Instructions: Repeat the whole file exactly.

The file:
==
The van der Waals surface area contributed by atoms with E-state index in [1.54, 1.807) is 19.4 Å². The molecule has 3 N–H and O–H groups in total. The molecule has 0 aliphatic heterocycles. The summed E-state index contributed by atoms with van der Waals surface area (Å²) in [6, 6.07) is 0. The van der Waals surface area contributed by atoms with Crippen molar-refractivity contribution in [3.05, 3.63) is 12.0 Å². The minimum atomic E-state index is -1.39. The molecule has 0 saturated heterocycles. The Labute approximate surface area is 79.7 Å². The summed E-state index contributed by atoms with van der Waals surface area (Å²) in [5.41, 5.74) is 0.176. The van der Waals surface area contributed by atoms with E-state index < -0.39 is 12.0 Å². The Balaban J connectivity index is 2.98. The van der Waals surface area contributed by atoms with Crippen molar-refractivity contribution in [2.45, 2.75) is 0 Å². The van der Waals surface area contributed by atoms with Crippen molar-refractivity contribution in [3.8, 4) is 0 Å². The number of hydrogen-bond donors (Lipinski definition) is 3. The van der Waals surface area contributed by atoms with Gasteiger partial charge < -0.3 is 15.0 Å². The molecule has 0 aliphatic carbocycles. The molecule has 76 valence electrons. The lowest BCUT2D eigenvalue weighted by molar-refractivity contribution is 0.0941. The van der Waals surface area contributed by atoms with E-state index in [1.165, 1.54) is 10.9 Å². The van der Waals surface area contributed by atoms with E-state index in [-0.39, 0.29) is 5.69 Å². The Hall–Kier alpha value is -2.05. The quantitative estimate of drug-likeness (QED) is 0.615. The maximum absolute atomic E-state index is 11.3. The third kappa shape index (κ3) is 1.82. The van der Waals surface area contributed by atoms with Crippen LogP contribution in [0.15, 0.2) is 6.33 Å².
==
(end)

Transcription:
The van der Waals surface area contributed by atoms with E-state index in [1.54, 1.807) is 19.4 Å². The molecule has 3 N–H and O–H groups in total. The molecule has 0 aliphatic heterocycles. The summed E-state index contributed by atoms with van der Waals surface area (Å²) in [6, 6.07) is 0. The van der Waals surface area contributed by atoms with Crippen molar-refractivity contribution in [3.05, 3.63) is 12.0 Å². The minimum atomic E-state index is -1.39. The molecule has 0 saturated heterocycles. The Labute approximate surface area is 79.7 Å². The summed E-state index contributed by atoms with van der Waals surface area (Å²) in [5.41, 5.74) is 0.176. The van der Waals surface area contributed by atoms with E-state index < -0.39 is 12.0 Å². The Balaban J connectivity index is 2.98. The van der Waals surface area contributed by atoms with Crippen molar-refractivity contribution in [2.45, 2.75) is 0 Å². The van der Waals surface area contributed by atoms with Crippen molar-refractivity contribution in [3.8, 4) is 0 Å². The number of hydrogen-bond donors (Lipinski definition) is 3. The van der Waals surface area contributed by atoms with Gasteiger partial charge < -0.3 is 15.0 Å². The molecule has 0 aliphatic carbocycles. The molecule has 76 valence electrons. The lowest BCUT2D eigenvalue weighted by molar-refractivity contribution is 0.0941. The van der Waals surface area contributed by atoms with E-state index in [1.165, 1.54) is 10.9 Å². The van der Waals surface area contributed by atoms with E-state index in [-0.39, 0.29) is 5.69 Å². The Hall–Kier alpha value is -2.05. The quantitative estimate of drug-likeness (QED) is 0.615. The maximum absolute atomic E-state index is 11.3. The third kappa shape index (κ3) is 1.82. The van der Waals surface area contributed by atoms with Crippen LogP contribution in [0.15, 0.2) is 6.33 Å².